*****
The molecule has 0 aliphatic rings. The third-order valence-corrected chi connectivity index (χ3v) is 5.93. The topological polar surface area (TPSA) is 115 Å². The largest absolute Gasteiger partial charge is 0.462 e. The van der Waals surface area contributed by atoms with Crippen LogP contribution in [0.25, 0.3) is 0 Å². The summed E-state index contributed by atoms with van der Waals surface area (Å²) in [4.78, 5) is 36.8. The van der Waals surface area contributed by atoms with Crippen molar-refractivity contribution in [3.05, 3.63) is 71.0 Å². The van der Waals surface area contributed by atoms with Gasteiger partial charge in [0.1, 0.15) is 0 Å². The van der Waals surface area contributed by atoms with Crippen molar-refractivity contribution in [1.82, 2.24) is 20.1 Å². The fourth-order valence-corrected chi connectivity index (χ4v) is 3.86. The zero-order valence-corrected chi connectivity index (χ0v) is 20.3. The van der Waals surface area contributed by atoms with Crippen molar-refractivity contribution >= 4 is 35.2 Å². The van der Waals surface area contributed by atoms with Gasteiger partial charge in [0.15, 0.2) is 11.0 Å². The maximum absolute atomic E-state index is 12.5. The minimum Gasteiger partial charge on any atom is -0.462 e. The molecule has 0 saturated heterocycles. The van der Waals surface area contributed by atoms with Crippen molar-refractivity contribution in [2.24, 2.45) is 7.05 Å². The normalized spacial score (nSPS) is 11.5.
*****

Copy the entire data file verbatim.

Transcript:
The molecule has 0 aliphatic rings. The third-order valence-corrected chi connectivity index (χ3v) is 5.93. The topological polar surface area (TPSA) is 115 Å². The largest absolute Gasteiger partial charge is 0.462 e. The van der Waals surface area contributed by atoms with Crippen LogP contribution in [0.25, 0.3) is 0 Å². The summed E-state index contributed by atoms with van der Waals surface area (Å²) in [4.78, 5) is 36.8. The van der Waals surface area contributed by atoms with Crippen molar-refractivity contribution in [3.05, 3.63) is 71.0 Å². The van der Waals surface area contributed by atoms with Gasteiger partial charge in [0.1, 0.15) is 0 Å². The van der Waals surface area contributed by atoms with Crippen molar-refractivity contribution in [1.82, 2.24) is 20.1 Å². The fourth-order valence-corrected chi connectivity index (χ4v) is 3.86. The zero-order valence-corrected chi connectivity index (χ0v) is 20.3. The van der Waals surface area contributed by atoms with Crippen molar-refractivity contribution >= 4 is 35.2 Å². The van der Waals surface area contributed by atoms with Gasteiger partial charge in [0.15, 0.2) is 11.0 Å². The maximum absolute atomic E-state index is 12.5. The minimum Gasteiger partial charge on any atom is -0.462 e. The molecule has 0 saturated heterocycles. The van der Waals surface area contributed by atoms with Crippen molar-refractivity contribution in [2.24, 2.45) is 7.05 Å². The normalized spacial score (nSPS) is 11.5.